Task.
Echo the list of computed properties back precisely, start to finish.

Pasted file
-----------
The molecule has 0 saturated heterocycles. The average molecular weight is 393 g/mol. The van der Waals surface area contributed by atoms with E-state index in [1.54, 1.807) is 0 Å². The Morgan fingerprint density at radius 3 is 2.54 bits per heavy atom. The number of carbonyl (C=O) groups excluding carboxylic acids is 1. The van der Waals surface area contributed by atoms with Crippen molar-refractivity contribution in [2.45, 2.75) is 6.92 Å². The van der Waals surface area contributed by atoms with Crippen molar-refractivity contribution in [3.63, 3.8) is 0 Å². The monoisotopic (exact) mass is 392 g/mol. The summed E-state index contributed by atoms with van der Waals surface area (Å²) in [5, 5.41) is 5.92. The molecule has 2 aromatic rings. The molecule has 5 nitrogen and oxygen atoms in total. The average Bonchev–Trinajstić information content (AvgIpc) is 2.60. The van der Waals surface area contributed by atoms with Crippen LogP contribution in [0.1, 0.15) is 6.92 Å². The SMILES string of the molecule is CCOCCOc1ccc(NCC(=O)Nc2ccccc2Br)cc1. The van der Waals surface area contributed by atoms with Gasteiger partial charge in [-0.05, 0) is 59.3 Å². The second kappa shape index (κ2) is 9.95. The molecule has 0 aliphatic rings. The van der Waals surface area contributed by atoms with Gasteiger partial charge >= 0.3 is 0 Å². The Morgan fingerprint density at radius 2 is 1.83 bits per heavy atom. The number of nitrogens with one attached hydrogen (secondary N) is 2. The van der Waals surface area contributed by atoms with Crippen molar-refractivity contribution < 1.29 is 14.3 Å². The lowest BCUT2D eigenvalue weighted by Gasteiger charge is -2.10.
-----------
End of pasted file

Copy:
The molecule has 0 saturated heterocycles. The average molecular weight is 393 g/mol. The van der Waals surface area contributed by atoms with E-state index in [1.54, 1.807) is 0 Å². The Morgan fingerprint density at radius 3 is 2.54 bits per heavy atom. The number of carbonyl (C=O) groups excluding carboxylic acids is 1. The van der Waals surface area contributed by atoms with Crippen molar-refractivity contribution in [2.45, 2.75) is 6.92 Å². The van der Waals surface area contributed by atoms with Crippen molar-refractivity contribution in [3.63, 3.8) is 0 Å². The monoisotopic (exact) mass is 392 g/mol. The summed E-state index contributed by atoms with van der Waals surface area (Å²) in [5, 5.41) is 5.92. The molecule has 2 aromatic rings. The molecule has 5 nitrogen and oxygen atoms in total. The average Bonchev–Trinajstić information content (AvgIpc) is 2.60. The van der Waals surface area contributed by atoms with Crippen LogP contribution in [0.1, 0.15) is 6.92 Å². The SMILES string of the molecule is CCOCCOc1ccc(NCC(=O)Nc2ccccc2Br)cc1. The van der Waals surface area contributed by atoms with Gasteiger partial charge in [-0.05, 0) is 59.3 Å². The second kappa shape index (κ2) is 9.95. The molecule has 0 aliphatic rings. The van der Waals surface area contributed by atoms with Gasteiger partial charge >= 0.3 is 0 Å². The Morgan fingerprint density at radius 2 is 1.83 bits per heavy atom. The number of nitrogens with one attached hydrogen (secondary N) is 2. The van der Waals surface area contributed by atoms with Crippen molar-refractivity contribution < 1.29 is 14.3 Å². The lowest BCUT2D eigenvalue weighted by Gasteiger charge is -2.10.